While the company carved success through many years, hardship did not escape Cox Chevrolet. An economic dip in the ’70s coupled with a Cortez Road construction debacle presented a tempting offer to sell the company and profit.
“My father struggled with a big rent, road disaster, and a recession,” said Gary Cox as his jovial tone muted. “It was a triple whammy, and he had a big decision to make.”
Ultimately, James Olin Cox, Jr. weighed out his hardships, walked away from the sale, and secured the business for more generations to cherish.
As the Cox family members buzz behind the scenes of a meandering, breathless list of charities, they are quick to point out, giving back writes only part of the narrative. Since taking a leap of faith in the turbulent 1930s and following the sun and tourists to seek out opportunities in Bradenton, Manatee County has been good to Cox Chevrolet, too.
“If it weren’t for the loyal support of our county, Cox Automotive wouldn’t be able to be one of the few family-owned organizations that have been in business for almost 100 years and six generations,” said Kelly Cox. “It is crazy to think we have been here that long-serving our county.”
Gary Cox quickly added: “When you are born here, and it is all you know, you realize this is paradise, and you give back through a kind of osmosis.”
Philanthropy shines essential to the Cox family because members view success not only in monetary ways, but also in how they can impact their community.
“With a family business of a group of six we have the ability to spread out and volunteer and support our community in so many different ways, ” said Kyle Cox, who recounted a cherished memory of supporting PACE School for Girls when the dealership jumped on the opportunity to donate a vehicle to the Lucky Ducky Race for Pace.
Even though the company has grown parallel with Manatee County, it is easy to forget Cox Chevrolet operates under a franchise. The humble, down-to-earth Cox clan (who jokingly refer to each other as G-4’s, G-5’s, and G-6’s to indicate their generation) exude a homegrown family business where there is always at least one Cox family member at the dealership.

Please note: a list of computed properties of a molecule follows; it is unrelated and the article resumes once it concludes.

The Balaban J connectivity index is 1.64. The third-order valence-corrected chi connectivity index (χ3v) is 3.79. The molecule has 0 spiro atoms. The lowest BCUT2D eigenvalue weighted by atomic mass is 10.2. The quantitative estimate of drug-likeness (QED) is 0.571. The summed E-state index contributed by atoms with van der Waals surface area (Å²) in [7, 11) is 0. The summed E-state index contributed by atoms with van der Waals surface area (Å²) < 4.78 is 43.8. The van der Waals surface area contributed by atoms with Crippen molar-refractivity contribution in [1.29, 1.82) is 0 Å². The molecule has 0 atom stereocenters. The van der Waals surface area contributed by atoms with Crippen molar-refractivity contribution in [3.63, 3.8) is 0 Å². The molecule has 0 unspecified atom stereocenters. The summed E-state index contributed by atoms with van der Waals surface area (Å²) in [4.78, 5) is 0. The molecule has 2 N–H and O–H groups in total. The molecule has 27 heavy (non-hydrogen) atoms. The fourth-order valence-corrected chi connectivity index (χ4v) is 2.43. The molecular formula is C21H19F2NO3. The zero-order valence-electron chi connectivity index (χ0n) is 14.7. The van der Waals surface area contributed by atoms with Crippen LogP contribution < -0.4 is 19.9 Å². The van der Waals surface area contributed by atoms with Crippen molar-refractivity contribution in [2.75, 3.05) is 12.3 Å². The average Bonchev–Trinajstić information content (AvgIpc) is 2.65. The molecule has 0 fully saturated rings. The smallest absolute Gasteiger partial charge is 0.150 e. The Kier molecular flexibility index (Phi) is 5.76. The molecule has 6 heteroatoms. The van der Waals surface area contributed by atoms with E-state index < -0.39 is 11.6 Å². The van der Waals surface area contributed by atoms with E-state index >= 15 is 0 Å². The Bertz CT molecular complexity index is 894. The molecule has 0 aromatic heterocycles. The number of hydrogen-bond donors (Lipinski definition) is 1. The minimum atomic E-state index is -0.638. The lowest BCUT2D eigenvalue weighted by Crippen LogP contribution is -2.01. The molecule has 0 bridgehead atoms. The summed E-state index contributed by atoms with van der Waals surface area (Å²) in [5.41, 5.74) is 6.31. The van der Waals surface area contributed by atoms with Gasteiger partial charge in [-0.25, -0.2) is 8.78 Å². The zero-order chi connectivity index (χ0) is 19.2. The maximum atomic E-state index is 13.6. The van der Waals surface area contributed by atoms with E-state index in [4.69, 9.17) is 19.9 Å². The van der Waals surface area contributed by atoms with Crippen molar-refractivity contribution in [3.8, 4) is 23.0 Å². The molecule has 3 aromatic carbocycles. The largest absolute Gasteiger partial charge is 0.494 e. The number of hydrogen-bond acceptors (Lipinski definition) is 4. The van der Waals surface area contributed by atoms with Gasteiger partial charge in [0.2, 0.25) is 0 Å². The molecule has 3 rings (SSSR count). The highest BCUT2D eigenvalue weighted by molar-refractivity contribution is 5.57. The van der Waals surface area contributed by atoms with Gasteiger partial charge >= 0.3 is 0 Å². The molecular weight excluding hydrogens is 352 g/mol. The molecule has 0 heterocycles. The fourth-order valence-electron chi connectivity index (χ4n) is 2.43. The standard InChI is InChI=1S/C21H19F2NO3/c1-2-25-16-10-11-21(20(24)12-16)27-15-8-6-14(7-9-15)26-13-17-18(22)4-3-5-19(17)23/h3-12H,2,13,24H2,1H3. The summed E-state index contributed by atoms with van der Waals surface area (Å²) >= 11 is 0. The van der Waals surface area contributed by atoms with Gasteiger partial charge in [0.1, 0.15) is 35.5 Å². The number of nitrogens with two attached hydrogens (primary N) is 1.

“I think our humble nature comes from all of us having to work hard and work from the ground up,” said Jennifer Cox Lipsey. “We were not given anything. We all had to work and relate to every aspect of the business, from filling the soda pop and ice cream machines to helping out the mechanics and sales department. We had to know every part of the company.”
Chuckles roll out from family members when pondering what it’s really like working together in a family business. While they tease and share this tight-knit setup is not without obstacles, they all express gratitude.
“I would never be as close with my cousins if we didn’t work together,” said Jennifer Cox Lipsey. “Since we work together, it is like family time. We come into work and see each other and stay connected and don’t have to feel guilty about giving up time together when we are working.”
As the G-5’s brainstorm new ideas to steer the growing company, they are quick to emphasize the heart of Cox Chevrolet still lies in helping others, especially kids playing on fields all across the county.
“We focus a lot on kids’ athletics like lacrosse and volleyball,” said Kris Cox. “Kids take it all in. They are looking for a coach to put in 100 percent to make a difference. To be able to do that – to make a real difference in their life is amazing.”
Reflecting on a revolving projector reel of past volunteering opportunities like Meals on Wheels, Kiwanis Club, and apprentice programs at the dealership, the family members unanimously agree giving back makes them feel good.
“It’s the photo you receive years after a birthday party – one your kid wasn’t even at – that shows you taking the kids for a spin in a new Corvette,” said Kris Cox. “People have sent photos years later with a note attached saying, ‘Thank you, Mr. Cox. You made an impact on me.’ It’s the affirmation that you are doing the right thing.”